What Is A Perfusionist?

A Perfusionist is a specialised healthcare professional whose main responsibility is the operation and maintenance of the cardiopulmonary bypass machine (heart lung machine).

Mainly seen in a cardiac setting, the machine provides blood flow and regulation of oxygen and carbon dioxide. This facilitates a surgeon operating on or inside the heart to sustain the patient’s life during their operation.

How To Become A Perfusionist?

Example of some adult cardiac procedures requiring CPB

Heart Lung Machine

Operation of the heart lung machine is the main role of a Perfusionist. The Liva Nova H5 is an example of a heart lung machine base. During each operation sterile disposable equipment is prepared for the heart lung machine. The basic components of this are a venous reservoir, pump, oxygenator, heat exchange device, arterial line filter and cardioplegia.

Venous Reservoir

Venous reservoirs collect blood drained from the surgical field. Open reservoirs are the most used. They contain both defoaming agents and filters in order to minimise gaseous and lipid emboli from the surgical field from getting into the patients’ circulation. Its main advantages over closed reservoirs are that it capable managing air, vacuum assisted drainage can be used and it’s simpler and it does not require separate system to manage suction blood. Closed reservoirs provide better sterility, a smaller surface area for blood to contact which produces less of an inflammatory response to cardiopulmonary bypass compared to open systems.


There are two main types of arterial pumps, Roller and centrifugal. Roller pumps positively displace blood through tubing with two rollers using peristaltic motion. Centrifugal pumps worked via a nest of smooth plastic cones within a plastic casing. These cones are magnetically coupled (at the base) with an electric motor and, when rotated rapidly, generate a vortex, sucking blood into the pump. As the blood enters the spinning pump, positive pressure is generated by centrifugal force imparting kinetic energy, and blood is expelled from the outlet towards the patient.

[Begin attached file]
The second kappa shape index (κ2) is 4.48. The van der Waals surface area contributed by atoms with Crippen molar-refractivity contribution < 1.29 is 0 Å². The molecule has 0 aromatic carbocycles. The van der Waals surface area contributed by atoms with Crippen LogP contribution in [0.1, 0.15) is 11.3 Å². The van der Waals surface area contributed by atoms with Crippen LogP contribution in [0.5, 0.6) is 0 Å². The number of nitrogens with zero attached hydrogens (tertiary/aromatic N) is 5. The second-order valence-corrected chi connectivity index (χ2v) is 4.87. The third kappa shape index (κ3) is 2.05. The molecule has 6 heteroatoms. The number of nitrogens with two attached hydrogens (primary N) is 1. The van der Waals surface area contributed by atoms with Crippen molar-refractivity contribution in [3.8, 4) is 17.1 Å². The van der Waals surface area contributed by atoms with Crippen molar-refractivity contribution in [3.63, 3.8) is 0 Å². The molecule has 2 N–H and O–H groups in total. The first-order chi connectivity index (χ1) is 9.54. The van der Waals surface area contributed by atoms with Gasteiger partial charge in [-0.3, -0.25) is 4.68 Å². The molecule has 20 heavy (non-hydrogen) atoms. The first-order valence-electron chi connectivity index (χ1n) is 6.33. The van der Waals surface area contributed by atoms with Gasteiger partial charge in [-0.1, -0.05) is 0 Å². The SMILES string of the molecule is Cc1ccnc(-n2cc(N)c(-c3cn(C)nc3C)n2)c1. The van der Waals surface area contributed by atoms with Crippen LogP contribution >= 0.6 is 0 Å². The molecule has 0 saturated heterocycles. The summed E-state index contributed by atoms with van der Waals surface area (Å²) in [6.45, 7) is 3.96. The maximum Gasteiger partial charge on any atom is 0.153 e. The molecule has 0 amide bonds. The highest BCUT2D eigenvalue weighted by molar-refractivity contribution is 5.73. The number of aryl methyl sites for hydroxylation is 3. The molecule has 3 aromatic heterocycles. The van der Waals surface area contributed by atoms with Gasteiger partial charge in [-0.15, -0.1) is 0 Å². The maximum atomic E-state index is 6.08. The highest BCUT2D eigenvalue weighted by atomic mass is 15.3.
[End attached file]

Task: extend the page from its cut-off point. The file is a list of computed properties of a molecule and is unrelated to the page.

Oxygenator, heat exchange device and arterial line filter

Membrane oxygenators consist of hollow microporous polypropylene fibres (100–200 μm internal diameter). Gas flows inside the fibre whilst blood flows outside which facilitates diffusion of O2  into of the blood and CO2  out of the blood. The CO2  is exhausted through exhaust ports in the device. In modern oxygenators both heat exchange device and arterial line filters are integrated into one device to minimise haemodilution. Heat exchange device is located post pump but pre-oxygenator responsible.


Cardioplegia is a form of myocardial protection and is necessary for many cardiac operations. The patients ascending aorta is clamped with a cross clamp. Distal to the cross clamp is the arterial cannula which delivers oxygenated blood to the body. Proximal to the cross clamp is the aortic root cannula which can both distribute and remove cardioplegia solutions.

The aim of cardioplegia is to electrochemically arrest the heart, which reduces oxygen consumption in the heart and helps to facilitate a surgeon to operate by providing a still heart and a bloodless field. After the operation is complete the cross clamp is removed, washing away the cardioplegia solution and returning the electrochemical activity to the heart. The solution is given both warm (37 °C) and cold (4°C). The most common cardioplegia solution uses high concentration of potassium to produce a diastolic arrest of the heart. The solution is commonly mixed with blood at a varying ratio from 1:1 to 1:8 (cardioplegia: blood). In addition, substances such as adenosine, bicarbonate, calcium, glucose, glutamate, mannitol, magnesium, procaine, and others may be added.

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